Skip to main content

Posts

Showing posts from September, 2013

Blue Jasmine

Over forty years into his career as a film director, Woody Allen keeps going.  This has become both a kind of grim certainty and, only very rarely, a virtue.  Over the past 15 to 20 years, Allen has been like a man trying to mount a sumptuous feast who finds himself thrashing around in an empty pantry.  In lieu of something fresh, we get warmed-over dishes, whose recipes might not have been such a good idea in the first place.

Since 2005, he has frequently done what had long seemed unthinkable, set and film several of his projects somewhere other than the island of Manhattan.  The first such effort, Match Point (2005), was his strongest in years, imbued with a gravity not seen in a Woody Allen film since Crimes and Misdemeanors (1989). Mixed results followed:  Vicki Christina Barcelona (2008), a shiny wet dream of a film; the vastly-overrated Midnight in Paris (2011), a lot of half-baked philosophy, self-indulgence and artistic name-dropping hid behind some lovely artistic design.

The Spectacular Now

Summer.  In many ways the season of youth.  As much in the movie theater as on the beach.  So, perhaps not such a surprise of a high summer that a  film would come along about young love.  The surprise, the irony of The Spectacular Now is that it's every bit as subtle, as substantial, as replete with strong acting as any Oscar bait likely to be released between now and year's end.  Hiding in plain sight among the summer's forgettable fare, for your consideration, The Spectacular Now.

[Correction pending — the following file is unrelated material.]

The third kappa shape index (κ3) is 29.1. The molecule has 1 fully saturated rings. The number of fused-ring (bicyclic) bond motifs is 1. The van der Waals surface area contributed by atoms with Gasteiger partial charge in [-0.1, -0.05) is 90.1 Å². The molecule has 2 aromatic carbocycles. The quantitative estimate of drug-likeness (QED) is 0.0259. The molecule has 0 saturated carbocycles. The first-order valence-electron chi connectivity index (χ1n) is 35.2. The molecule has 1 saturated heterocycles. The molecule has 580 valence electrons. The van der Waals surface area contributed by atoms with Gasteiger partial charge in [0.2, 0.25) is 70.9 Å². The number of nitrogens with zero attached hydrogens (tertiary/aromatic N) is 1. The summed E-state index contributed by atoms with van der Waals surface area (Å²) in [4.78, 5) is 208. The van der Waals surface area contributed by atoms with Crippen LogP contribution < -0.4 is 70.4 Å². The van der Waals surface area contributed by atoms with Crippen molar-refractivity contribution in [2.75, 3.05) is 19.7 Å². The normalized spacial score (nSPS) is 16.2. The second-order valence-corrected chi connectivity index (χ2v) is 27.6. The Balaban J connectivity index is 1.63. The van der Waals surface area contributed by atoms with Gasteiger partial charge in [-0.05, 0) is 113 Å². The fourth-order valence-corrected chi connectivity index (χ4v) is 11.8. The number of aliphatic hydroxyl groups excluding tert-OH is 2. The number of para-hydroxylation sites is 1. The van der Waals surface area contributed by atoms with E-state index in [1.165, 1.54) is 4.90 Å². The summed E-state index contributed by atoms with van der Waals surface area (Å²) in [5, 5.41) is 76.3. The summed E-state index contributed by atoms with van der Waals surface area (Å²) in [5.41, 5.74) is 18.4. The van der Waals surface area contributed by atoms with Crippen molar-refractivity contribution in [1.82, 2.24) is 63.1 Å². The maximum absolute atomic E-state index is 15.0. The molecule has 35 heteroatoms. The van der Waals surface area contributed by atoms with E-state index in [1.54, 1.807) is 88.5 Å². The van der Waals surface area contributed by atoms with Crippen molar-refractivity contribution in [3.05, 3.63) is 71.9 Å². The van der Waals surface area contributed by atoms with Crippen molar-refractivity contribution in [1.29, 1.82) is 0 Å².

The irony of the film, the third feature of director James Ponsoldt, written by Scott Neaustatder and Michael H. Weber, extends beyond its quality and timing of its appearance.   When the film's title appears on screen a few minutes in - huge block white letter on a black background - it's already apparent that darkness is lurking around the edges of the bright life of high school gadabout Sutter Keely (Miles Teller).

The high school world of The Spectacular Now is one of the many th…

World's End

England, England.  Land of zombies, land of murderous village beautiful crackpots and home, at least in one small town, to alien robots.  So it goes in dear old Blighty through the installments of Edgard Wright's so-called Three Flavors Cornetto Trilogy.  The name is, obviously enough, a play on Kieslowski's slightly more serious film trilogy.  During the publicity for Hot Fuzz, someone apparently pointed out to Wright that Cornetto ice cream had made an appearance in both that film and the prior Sean of the Dead.  The ice cream has a cameo in World's End as well.  And if you're into this sort of thing, there's a color coding (if retroactively applied to the earlier films) to the Cornetto in each film to match the theme, or at least the mayhem.
But we're not here to talk about ice cream.  The end of the world is the case, both the the apocalyptic event and a pub of the same evocative name.  Both, as it happens in the film directed by Mr. Wright and written by …